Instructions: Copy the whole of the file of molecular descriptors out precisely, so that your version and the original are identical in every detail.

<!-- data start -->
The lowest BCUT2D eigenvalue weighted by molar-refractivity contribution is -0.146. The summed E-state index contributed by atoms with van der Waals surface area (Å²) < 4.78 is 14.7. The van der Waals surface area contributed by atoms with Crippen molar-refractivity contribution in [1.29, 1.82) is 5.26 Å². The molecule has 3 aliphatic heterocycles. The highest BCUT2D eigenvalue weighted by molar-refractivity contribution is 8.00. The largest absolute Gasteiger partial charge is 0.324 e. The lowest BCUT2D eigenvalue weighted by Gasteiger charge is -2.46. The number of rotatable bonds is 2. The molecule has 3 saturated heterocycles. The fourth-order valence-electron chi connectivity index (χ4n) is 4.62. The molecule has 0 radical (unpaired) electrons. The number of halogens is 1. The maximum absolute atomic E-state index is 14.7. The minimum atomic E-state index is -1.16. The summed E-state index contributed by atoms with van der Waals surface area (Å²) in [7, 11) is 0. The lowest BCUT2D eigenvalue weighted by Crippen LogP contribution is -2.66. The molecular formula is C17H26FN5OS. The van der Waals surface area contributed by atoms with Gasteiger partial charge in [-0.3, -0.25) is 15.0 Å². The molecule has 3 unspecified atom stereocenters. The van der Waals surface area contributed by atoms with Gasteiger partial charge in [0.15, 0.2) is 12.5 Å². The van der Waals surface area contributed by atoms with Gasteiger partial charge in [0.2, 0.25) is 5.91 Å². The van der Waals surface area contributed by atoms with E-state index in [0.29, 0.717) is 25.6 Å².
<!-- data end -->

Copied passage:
The lowest BCUT2D eigenvalue weighted by molar-refractivity contribution is -0.146. The summed E-state index contributed by atoms with van der Waals surface area (Å²) < 4.78 is 14.7. The van der Waals surface area contributed by atoms with Crippen molar-refractivity contribution in [1.29, 1.82) is 5.26 Å². The molecule has 3 aliphatic heterocycles. The highest BCUT2D eigenvalue weighted by molar-refractivity contribution is 8.00. The largest absolute Gasteiger partial charge is 0.324 e. The lowest BCUT2D eigenvalue weighted by Gasteiger charge is -2.46. The number of rotatable bonds is 2. The molecule has 3 saturated heterocycles. The fourth-order valence-electron chi connectivity index (χ4n) is 4.62. The molecule has 0 radical (unpaired) electrons. The number of halogens is 1. The maximum absolute atomic E-state index is 14.7. The minimum atomic E-state index is -1.16. The summed E-state index contributed by atoms with van der Waals surface area (Å²) in [7, 11) is 0. The lowest BCUT2D eigenvalue weighted by Crippen LogP contribution is -2.66. The molecular formula is C17H26FN5OS. The van der Waals surface area contributed by atoms with Gasteiger partial charge in [-0.3, -0.25) is 15.0 Å². The molecule has 3 unspecified atom stereocenters. The van der Waals surface area contributed by atoms with Gasteiger partial charge in [0.15, 0.2) is 12.5 Å². The van der Waals surface area contributed by atoms with Gasteiger partial charge in [0.2, 0.25) is 5.91 Å². The van der Waals surface area contributed by atoms with E-state index in [0.29, 0.717) is 25.6 Å².